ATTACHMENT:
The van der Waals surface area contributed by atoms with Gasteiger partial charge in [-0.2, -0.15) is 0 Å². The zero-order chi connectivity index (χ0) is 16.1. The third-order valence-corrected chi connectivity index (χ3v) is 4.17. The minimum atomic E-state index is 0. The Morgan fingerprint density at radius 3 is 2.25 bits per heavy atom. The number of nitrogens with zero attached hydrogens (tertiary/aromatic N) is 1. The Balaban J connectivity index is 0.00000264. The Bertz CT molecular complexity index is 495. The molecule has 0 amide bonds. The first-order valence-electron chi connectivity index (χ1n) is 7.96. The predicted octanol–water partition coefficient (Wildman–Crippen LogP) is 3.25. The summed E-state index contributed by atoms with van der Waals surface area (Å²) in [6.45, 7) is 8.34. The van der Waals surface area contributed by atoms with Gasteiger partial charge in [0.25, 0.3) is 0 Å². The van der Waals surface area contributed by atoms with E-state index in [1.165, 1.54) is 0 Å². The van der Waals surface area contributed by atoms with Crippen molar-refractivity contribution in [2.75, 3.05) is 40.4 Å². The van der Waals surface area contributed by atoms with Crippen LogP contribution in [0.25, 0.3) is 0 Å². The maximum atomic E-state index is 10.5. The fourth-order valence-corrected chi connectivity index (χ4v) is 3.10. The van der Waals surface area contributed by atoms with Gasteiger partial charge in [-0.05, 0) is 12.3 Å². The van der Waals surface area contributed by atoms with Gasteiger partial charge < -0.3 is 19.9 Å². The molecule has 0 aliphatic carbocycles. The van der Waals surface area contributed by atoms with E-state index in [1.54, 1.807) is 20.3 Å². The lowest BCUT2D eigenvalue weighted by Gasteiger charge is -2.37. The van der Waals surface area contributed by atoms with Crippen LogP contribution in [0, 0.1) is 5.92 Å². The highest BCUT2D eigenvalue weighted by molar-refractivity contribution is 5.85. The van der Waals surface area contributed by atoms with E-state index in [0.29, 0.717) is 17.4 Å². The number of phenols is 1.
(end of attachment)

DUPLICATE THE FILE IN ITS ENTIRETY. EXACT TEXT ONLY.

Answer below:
The van der Waals surface area contributed by atoms with Gasteiger partial charge in [-0.2, -0.15) is 0 Å². The zero-order chi connectivity index (χ0) is 16.1. The third-order valence-corrected chi connectivity index (χ3v) is 4.17. The minimum atomic E-state index is 0. The Morgan fingerprint density at radius 3 is 2.25 bits per heavy atom. The number of nitrogens with zero attached hydrogens (tertiary/aromatic N) is 1. The Balaban J connectivity index is 0.00000264. The Bertz CT molecular complexity index is 495. The molecule has 0 amide bonds. The first-order valence-electron chi connectivity index (χ1n) is 7.96. The predicted octanol–water partition coefficient (Wildman–Crippen LogP) is 3.25. The summed E-state index contributed by atoms with van der Waals surface area (Å²) in [6.45, 7) is 8.34. The van der Waals surface area contributed by atoms with Gasteiger partial charge in [0.25, 0.3) is 0 Å². The van der Waals surface area contributed by atoms with E-state index in [1.165, 1.54) is 0 Å². The van der Waals surface area contributed by atoms with Crippen molar-refractivity contribution in [2.75, 3.05) is 40.4 Å². The van der Waals surface area contributed by atoms with Crippen LogP contribution in [0.25, 0.3) is 0 Å². The maximum atomic E-state index is 10.5. The fourth-order valence-corrected chi connectivity index (χ4v) is 3.10. The van der Waals surface area contributed by atoms with Gasteiger partial charge in [-0.05, 0) is 12.3 Å². The van der Waals surface area contributed by atoms with Gasteiger partial charge < -0.3 is 19.9 Å². The molecule has 0 aliphatic carbocycles. The van der Waals surface area contributed by atoms with E-state index in [1.54, 1.807) is 20.3 Å². The lowest BCUT2D eigenvalue weighted by Gasteiger charge is -2.37. The van der Waals surface area contributed by atoms with Crippen LogP contribution in [0, 0.1) is 5.92 Å². The highest BCUT2D eigenvalue weighted by molar-refractivity contribution is 5.85. The van der Waals surface area contributed by atoms with E-state index in [0.29, 0.717) is 17.4 Å². The number of phenols is 1.